COMPETITION I N T H E C O U R T R O O M
Why I Love Fighting for My Clients
B efore the idea of becoming a lawyer had even popped into my mind, I was a fierce competitor on the field of my high school football team. Since I was little, I’ve lived for the thrill of competition — doing everything for my team in order to come out on top. Of course, as I learned when I began practicing law more than 10 years ago, the stakes in the courtroom are a lot higher than they are on the gridiron. Now, it’s not just a state championship trophy on the line, but the well- being of regular folks looking to succeed in their businesses and lives. I relish the opportunity to duke it out for the people I represent, using my considerable experience and ability to achieve the positive outcome I truly believe they deserve. Even before I went off to law school, I knew I wanted to be on the front lines of the law, bringing the battle to the courtroom. I didn’t want to fuss around with arcane motions or labyrinthine processes that judges and juries will never care about. In school, I learned the subtle distinction between attorneys that call themselves “litigators” and those that call themselves “trial attorneys.” The joke goes, as South Dakota Circuit Judge Cheryle Gering was quoted saying last year, “A litigator drinks wine and takes depositions. A trial lawyer drinks whiskey and tries cases.” I never wanted to be someone that couldn’t see the forest for the trees. I’d rather be in the trenches right alongside my client, getting things done. Luckily, when I first met David Gibson, after deciding I needed a change from my previous firm, I discovered he had the same philosophy. He may have gone to Cornell, but he’s one of the only Ivy League attorneys I’ve ever met with a pile of common sense to go along with his prestigious degree. For him and the entire rest of his team, it’s about getting results for the people we serve above all else. We’re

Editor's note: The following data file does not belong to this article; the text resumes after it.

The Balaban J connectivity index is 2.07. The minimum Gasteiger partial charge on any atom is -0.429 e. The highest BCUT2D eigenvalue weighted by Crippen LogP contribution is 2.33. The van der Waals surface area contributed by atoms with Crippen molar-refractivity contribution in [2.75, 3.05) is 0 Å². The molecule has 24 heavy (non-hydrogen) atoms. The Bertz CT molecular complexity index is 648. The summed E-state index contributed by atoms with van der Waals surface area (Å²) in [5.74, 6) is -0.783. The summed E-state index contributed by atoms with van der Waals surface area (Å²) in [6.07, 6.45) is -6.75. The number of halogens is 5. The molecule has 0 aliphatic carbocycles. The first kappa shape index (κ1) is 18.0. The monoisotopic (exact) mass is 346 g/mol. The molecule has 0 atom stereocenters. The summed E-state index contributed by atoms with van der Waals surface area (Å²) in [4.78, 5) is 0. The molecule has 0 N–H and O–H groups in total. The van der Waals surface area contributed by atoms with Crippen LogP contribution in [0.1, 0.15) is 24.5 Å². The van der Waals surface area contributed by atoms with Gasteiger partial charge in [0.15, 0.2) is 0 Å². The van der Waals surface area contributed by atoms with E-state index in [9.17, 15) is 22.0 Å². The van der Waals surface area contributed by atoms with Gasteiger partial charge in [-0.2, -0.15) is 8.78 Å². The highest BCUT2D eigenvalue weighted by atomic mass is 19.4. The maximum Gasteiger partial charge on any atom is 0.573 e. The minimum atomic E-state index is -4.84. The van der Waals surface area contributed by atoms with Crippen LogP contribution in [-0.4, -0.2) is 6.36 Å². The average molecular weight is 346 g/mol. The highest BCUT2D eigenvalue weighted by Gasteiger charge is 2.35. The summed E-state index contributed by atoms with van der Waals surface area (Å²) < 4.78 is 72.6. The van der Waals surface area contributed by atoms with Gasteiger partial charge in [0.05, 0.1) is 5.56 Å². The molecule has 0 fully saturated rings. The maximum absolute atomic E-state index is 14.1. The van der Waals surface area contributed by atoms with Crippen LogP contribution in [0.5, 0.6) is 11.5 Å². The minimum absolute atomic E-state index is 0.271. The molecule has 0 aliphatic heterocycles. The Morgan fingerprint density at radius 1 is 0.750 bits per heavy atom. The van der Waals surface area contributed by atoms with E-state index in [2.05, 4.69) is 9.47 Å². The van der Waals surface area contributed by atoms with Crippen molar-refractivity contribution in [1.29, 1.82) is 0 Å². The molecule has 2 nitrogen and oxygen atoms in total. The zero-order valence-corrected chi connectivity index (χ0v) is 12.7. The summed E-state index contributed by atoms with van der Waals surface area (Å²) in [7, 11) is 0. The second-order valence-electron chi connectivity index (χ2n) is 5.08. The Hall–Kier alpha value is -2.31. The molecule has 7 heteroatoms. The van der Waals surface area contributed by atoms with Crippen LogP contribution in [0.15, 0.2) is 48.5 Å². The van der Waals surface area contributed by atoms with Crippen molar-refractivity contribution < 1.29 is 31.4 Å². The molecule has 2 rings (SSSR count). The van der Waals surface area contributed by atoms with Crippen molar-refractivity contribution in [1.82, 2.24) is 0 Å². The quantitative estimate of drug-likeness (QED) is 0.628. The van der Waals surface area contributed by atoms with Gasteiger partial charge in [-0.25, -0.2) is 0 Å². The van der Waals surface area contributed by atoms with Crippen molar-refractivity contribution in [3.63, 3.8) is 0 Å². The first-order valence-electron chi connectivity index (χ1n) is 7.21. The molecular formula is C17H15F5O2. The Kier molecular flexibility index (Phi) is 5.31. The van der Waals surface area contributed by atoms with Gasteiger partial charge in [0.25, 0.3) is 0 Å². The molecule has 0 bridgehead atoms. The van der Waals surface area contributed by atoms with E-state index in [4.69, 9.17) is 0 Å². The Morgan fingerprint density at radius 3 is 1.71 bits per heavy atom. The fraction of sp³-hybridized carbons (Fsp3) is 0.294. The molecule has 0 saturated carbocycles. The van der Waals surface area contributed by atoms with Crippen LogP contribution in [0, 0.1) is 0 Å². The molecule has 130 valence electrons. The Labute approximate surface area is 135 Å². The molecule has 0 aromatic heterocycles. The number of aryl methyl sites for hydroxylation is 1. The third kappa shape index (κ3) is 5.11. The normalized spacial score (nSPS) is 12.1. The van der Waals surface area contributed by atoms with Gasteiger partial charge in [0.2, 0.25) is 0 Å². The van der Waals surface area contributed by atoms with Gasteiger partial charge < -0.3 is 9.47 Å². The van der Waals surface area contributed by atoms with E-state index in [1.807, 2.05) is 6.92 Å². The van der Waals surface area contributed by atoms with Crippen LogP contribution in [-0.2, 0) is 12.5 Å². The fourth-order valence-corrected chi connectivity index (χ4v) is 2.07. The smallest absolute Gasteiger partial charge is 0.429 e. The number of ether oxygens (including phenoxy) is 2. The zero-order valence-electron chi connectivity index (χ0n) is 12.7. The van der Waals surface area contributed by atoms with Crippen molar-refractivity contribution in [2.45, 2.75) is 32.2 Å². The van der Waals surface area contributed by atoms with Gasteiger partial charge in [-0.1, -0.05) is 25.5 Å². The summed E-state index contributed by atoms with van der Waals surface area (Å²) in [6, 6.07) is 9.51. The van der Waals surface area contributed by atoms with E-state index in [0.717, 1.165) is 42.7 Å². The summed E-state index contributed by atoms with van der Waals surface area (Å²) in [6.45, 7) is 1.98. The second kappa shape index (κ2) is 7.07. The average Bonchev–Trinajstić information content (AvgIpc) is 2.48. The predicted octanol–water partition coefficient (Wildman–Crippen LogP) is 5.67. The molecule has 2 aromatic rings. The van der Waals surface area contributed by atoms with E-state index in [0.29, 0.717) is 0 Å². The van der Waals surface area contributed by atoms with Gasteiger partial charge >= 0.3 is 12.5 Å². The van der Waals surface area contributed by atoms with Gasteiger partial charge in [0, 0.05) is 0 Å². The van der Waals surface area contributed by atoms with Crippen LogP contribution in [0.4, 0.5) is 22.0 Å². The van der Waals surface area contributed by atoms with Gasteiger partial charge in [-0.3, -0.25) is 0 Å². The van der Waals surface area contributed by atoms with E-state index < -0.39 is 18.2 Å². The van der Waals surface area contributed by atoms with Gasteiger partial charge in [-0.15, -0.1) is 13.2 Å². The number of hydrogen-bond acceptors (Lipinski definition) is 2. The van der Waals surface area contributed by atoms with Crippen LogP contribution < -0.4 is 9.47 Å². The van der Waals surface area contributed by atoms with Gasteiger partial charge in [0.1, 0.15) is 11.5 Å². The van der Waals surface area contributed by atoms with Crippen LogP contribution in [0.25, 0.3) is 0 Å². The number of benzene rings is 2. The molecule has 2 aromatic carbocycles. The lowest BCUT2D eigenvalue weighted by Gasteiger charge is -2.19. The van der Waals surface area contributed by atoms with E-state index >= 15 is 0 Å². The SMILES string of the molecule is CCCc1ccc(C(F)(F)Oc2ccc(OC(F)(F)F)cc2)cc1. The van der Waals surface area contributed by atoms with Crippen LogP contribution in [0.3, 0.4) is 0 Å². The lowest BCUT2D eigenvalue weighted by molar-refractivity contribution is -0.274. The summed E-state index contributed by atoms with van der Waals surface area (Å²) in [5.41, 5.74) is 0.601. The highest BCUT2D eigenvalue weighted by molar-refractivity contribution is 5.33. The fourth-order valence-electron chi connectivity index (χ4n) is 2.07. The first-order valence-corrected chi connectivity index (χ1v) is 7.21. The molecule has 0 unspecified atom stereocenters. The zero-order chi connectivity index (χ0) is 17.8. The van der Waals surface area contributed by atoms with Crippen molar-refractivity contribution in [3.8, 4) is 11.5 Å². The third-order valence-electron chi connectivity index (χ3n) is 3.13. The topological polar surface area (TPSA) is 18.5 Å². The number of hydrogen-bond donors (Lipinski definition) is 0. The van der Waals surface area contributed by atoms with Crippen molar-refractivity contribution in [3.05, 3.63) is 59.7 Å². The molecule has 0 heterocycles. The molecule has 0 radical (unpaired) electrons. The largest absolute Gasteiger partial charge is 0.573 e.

not a firm steeped in office politics and petty drama; we collaborate whenever possible to drive success, the interests of our clients constantly at the forefront of our minds. I’ve taken on my share of hard cases throughout my career, but no matter the circumstance, my focus is always first and foremost on the people I’m representing. As long as I believe in my client
and whatever obstacle they’ve been faced with, I check everything else at the door as soon as I enter the firm. I don’t care if they’re Republican, Democrat, gay, straight, black, white, brown, or anything else. If my clients come to me with a legitimate concern, they can depend on me to deploy the entirety of the resources and expertise at my disposal to do the best job I can. I may have been competitive on the football field back in the day, but that was only practice. The real competition comes when I’m in the courtroom, standing up for those who need it most.
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